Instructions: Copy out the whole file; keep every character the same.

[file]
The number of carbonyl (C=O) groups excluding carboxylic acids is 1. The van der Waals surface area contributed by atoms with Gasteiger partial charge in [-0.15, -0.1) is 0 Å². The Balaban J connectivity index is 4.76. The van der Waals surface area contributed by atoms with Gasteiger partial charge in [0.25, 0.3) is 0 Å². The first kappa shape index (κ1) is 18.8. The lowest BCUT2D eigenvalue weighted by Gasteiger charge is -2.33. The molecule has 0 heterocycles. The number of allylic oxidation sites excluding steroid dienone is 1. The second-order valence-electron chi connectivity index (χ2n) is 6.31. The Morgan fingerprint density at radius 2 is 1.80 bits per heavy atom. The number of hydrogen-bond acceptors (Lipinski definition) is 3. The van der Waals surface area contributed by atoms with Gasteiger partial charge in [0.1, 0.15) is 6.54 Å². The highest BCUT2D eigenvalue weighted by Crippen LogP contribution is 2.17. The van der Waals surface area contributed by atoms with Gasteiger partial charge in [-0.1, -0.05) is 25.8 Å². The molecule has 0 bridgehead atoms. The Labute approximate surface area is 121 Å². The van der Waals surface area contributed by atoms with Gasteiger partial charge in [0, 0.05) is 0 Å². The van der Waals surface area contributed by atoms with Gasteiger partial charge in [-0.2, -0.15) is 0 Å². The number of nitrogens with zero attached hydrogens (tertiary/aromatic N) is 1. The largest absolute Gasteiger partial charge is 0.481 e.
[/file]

The number of carbonyl (C=O) groups excluding carboxylic acids is 1. The van der Waals surface area contributed by atoms with Gasteiger partial charge in [-0.15, -0.1) is 0 Å². The Balaban J connectivity index is 4.76. The van der Waals surface area contributed by atoms with Gasteiger partial charge in [0.25, 0.3) is 0 Å². The first kappa shape index (κ1) is 18.8. The lowest BCUT2D eigenvalue weighted by Gasteiger charge is -2.33. The molecule has 0 heterocycles. The number of allylic oxidation sites excluding steroid dienone is 1. The second-order valence-electron chi connectivity index (χ2n) is 6.31. The Morgan fingerprint density at radius 2 is 1.80 bits per heavy atom. The number of hydrogen-bond acceptors (Lipinski definition) is 3. The van der Waals surface area contributed by atoms with Gasteiger partial charge in [0.1, 0.15) is 6.54 Å². The highest BCUT2D eigenvalue weighted by Crippen LogP contribution is 2.17. The van der Waals surface area contributed by atoms with Gasteiger partial charge in [-0.1, -0.05) is 25.8 Å². The molecule has 0 bridgehead atoms. The Labute approximate surface area is 121 Å². The van der Waals surface area contributed by atoms with Gasteiger partial charge in [0, 0.05) is 0 Å². The van der Waals surface area contributed by atoms with Gasteiger partial charge in [-0.2, -0.15) is 0 Å². The number of nitrogens with zero attached hydrogens (tertiary/aromatic N) is 1. The largest absolute Gasteiger partial charge is 0.481 e.